I like IndiesU because you guys keep it low key without being under the radar. It's an easy-going environment while still maintaining a sense of professionalism and responsibility. The articles (and rants) are great, and I've quickly lost space on my iPad because of the Freebie-Fridays. I come back every day and I'll keep coming back because this place is great and, blessedly spam-free.

  12. Boo! 🙂

    I've written a few posts here about what I called personal branding or the soft sell. Today, a woman stopped me in Yoga class and said she bought my charity donation, a basket containing my book, a bottle of 'Sin Zin', wine, etc., at a benefit for American Vets. Bridget talked about this is front of two other women, both asked for my book card, which I keep handy, and she basically sold my books for me. Her comment was, "when you said you were self-published, I was skeptical. I've read some awful stuff. Hey, would you mind looking at the new line of lounge wear I'm designing to match my linens?" She owns a company. We sat down for 20 minutes after class, and I read through all her marketing material, and made a couple of suggestions.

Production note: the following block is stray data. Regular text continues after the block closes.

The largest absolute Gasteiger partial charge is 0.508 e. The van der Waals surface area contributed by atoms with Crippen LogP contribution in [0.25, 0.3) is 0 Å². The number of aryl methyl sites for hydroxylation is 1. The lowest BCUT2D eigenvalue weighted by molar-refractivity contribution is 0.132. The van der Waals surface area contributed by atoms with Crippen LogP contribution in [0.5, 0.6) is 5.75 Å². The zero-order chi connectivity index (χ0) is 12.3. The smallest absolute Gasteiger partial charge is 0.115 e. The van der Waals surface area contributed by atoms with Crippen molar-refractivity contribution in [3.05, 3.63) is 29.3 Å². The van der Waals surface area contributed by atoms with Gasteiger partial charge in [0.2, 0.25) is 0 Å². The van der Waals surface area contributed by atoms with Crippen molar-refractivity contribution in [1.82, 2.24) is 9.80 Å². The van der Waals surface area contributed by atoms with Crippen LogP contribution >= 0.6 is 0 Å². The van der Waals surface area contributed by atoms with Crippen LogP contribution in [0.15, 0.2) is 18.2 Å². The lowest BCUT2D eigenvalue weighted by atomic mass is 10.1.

She wants to know when the next book is coming out.

    This was the point I was trying to make in a couple of previous posts, and the point is echoed in the comments of some of you. You can self-promote with style, confidence and class. To become known as an expert at something, or simply as someone who has a great sense of style and a knowledge of what a niche wants, that is good too. If you don't care about these things, the fun side of promotion, then my posts won't be for you. I love doing this, writing and promoting, but in the way I feel will be most successful in attracting the readers I am trying to reach.

    Ac and RJ, you are right – your comments and presence on this thread is welcomed by the contributing authors at IU. This is an honest, supportive environment. Personally, I thank my lucky stars for these people every day.